The idea of measuring success might seem somewhat antithetical to the culture and ethos of a church. We are not producing a product, or responsible for sales, nor do we fit easily into business cases for success. That being said, there are few numbers that we regularly count, and we can't help but measure ourselves by them. The old phrase "nickels and noses" still seems to encompass the main metrics of churches: How much money came in over a given period, and how many people were in pews on a given Sunday. It makes sense that those numbers would get measured, they are easy to count and they do tell us something about ourselves.

But honestly, it's getting pretty depressing to measure ourselves that way. In North America, the numbers of people attending mainline protestant, evangelical and Roman Catholic churches are way down and continuing to shrink. Though there are small geographic pockets that continue to defy this trend, there's no debating that there are fewer "bums in seats" on Sunday mornings. Many sermons, books, blog posts, and podcasts have discussed this and have suggested why, and how we need to change to fix this issue.

But are we even counting the right thing?

Many years ago in the heyday of church attendance, the number of people who attended church on Sunday morning was also representative of the number of people who were being reached by that church. If they were there on Sunday, then they would be there for Women's Group, for Men's Group, for Sunday School, for for sports nights, for card parties, for dances, for fund raisers and community events. Churches were the centres of communities then: socially, physically, and spiritually. Sunday morning was just one piece of the connection between the church and the community.

This is no longer true for the bulk of churches, and communities have changed a lot in the intervening decades. We all know very well that churches have changed very much over the years, so why are we still using the same tools to measure it and decide if it's being successful or not?

Church attendance statistics suggest that "regular" attenders today do not show up every Sunday like their grandparents might have, they are more likely to make it to a worship service two or three times a month. Another difference is that many of these people maintain high commitments to the volunteer hours they offer to the outreach and missions of the church. These may or may not be in the church building at all, and might not be visible to the rest of the members of the community, but are very engaged with the mission of the church.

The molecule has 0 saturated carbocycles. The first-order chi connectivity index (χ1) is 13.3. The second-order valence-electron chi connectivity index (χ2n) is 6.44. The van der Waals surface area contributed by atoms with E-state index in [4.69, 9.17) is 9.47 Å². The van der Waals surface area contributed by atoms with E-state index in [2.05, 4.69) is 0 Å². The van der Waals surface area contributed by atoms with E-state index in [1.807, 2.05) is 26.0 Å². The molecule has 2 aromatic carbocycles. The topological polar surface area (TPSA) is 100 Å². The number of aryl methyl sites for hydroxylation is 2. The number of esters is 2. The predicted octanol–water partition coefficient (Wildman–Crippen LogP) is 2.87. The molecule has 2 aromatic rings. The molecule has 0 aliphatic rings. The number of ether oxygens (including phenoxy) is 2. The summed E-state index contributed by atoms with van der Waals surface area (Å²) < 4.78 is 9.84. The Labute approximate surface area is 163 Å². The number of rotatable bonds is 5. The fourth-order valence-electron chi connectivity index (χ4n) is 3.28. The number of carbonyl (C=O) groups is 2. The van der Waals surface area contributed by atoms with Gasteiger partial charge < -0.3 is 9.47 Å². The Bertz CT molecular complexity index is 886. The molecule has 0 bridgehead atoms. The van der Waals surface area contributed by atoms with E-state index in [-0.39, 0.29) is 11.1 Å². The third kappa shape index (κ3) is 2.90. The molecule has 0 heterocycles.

This is where we need to diverge from our dated thinking and metrics.

If we were to write a business case, we would be certain that all of our metrics connected in some way to the mission and vision of the company. Measuring and counting things that don't address productivity issues or test the impact of sales cycles lead to unnecessary infrastructure and wasted time.

So does the number of people in the pews on Sunday morning address all of the vision and mission of your church?

By the same token, does the money that flows in from the plate give you enough information to know the health of the church?

My encouragement is to get creative and look at other things that you can measure in your church life that also describe the mission and vision of your church. Perhaps you need to keep track of the number of people who are served by your community luncheons which provide free food. Maybe you need to count the children who are fed by your school breakfast program. Maybe you need to consider all the people who use your church building during the week, but aren't part of the Sunday morning crowd. Maybe you need to consider the lives positively impacted by your advocacy group. Maybe you need to consider the money and resources that your members donate to organizations that are not the church, and look at how the church's teaching has encouraged that generosity.

These are just a few ideas to get the creative juices flowing. There are many more things that you can count and consider which are part of the health of your church.

What new ways can your find to count what counts?